Koichi Shinohara traces the evolution of Esoteric Buddhist rituals from the simple recitation of spells in the fifth century to complex systems involving image worship, mandala initiation, and visualization...


The Pariah Problem: Caste, Religion, and the Social in Modern India

by Rupa Viswanath Columbia University Press (July 08, 2014)

Once known as “Pariahs,” Dalits are primarily descendants of unfree agrarian laborers. They belong to India’s lowest castes, face overwhelming poverty and discrimination, and continue to be a source of...


Creative Pasts: Historical Memory and Identity in Western India, 1700-1960

by Prachi Deshpande Columbia University Press (January 01, 2007)

The "Maratha period" of the seventeenth and eighteenth centuries, when an independent Maratha state successfully resisted the Mughals, is a defining era in the history of the region of Maharashtra in western...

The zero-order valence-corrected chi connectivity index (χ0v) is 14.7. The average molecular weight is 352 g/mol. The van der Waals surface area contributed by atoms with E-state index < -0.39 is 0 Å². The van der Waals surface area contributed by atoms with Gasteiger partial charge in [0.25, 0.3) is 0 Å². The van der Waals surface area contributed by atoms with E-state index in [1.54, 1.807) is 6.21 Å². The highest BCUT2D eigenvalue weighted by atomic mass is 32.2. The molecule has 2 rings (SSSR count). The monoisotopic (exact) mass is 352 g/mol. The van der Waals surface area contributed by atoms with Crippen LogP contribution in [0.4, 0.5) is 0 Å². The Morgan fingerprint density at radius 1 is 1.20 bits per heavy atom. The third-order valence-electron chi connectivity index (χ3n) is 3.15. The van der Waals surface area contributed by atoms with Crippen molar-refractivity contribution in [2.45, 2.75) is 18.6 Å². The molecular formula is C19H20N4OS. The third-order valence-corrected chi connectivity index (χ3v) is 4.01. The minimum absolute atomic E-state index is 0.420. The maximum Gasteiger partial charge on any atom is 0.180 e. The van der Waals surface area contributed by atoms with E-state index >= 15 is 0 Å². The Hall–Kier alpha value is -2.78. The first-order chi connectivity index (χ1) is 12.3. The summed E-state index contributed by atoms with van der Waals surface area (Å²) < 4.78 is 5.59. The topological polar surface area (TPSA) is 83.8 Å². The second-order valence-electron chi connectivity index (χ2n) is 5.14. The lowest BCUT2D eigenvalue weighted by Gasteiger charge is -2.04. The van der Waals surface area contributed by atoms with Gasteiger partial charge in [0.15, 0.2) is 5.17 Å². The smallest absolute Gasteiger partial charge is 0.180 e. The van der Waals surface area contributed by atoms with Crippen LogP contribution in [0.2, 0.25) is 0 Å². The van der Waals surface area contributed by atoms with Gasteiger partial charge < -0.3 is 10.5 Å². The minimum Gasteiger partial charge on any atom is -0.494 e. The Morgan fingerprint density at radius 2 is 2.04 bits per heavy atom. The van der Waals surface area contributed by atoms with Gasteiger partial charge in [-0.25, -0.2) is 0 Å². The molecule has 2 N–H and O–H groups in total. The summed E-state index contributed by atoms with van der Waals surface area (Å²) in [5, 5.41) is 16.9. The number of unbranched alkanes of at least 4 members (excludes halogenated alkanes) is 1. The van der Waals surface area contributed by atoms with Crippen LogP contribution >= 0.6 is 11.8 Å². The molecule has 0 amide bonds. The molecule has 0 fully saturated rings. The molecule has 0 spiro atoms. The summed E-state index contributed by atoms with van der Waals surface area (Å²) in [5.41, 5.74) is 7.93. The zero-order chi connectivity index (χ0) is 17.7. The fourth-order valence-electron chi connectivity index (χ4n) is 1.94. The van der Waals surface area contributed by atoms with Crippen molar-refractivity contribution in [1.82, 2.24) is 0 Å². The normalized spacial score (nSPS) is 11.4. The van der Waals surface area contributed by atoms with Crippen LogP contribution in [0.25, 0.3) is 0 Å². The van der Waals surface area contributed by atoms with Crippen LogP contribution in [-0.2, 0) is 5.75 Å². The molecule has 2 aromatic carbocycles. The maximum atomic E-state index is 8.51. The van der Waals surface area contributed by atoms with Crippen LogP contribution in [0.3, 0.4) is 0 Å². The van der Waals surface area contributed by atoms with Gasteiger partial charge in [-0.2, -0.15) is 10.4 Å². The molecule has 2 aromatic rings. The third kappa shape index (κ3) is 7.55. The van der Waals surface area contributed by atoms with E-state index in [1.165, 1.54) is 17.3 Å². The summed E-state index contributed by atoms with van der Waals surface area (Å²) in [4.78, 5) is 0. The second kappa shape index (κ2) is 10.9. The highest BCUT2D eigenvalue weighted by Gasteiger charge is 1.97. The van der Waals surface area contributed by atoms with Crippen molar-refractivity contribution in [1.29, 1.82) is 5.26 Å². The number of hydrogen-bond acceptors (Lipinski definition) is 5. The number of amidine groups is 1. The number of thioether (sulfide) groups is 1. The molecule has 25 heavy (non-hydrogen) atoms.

Between Ally and Partner: Korea-China Relations and the United States

by Jae Ho Chung Columbia University Press (November 28, 2006)

China and South Korea have come a long way since they were adversaries. The arc of their relationship since the late 1970s is an excellent model of East-West cooperation and, at the same time, highlights the...


Dangerous Strait: The U.S.-Taiwan-China Crisis

by Nancy Bernkopf Tucker Columbia University Press (March 24, 2005)

Today the most dangerous place on earth is arguably the Taiwan Strait, where a war between the United States and China could erupt out of miscalculation, misunderstanding, or accident. How and to what degree...


Cosmopolitanism, Nationalism, and Individualism in Modern China: The Chenbao Fukan and the New Culture Era, 1918-1928

by Xiaoqun Xu Lexington Books (May 23, 2014)

Cosmopolitanism, Nationalism, and Individualism in Modern China explores Chinese intellectual life and cultural practices in the New Culture era of modern China by examining an influential newspaper supplement...


The Formation of the Chinese Communist Party

by Yoshihiro Ishikawa & Joshua A. Fogel Columbia University Press (November 13, 2012)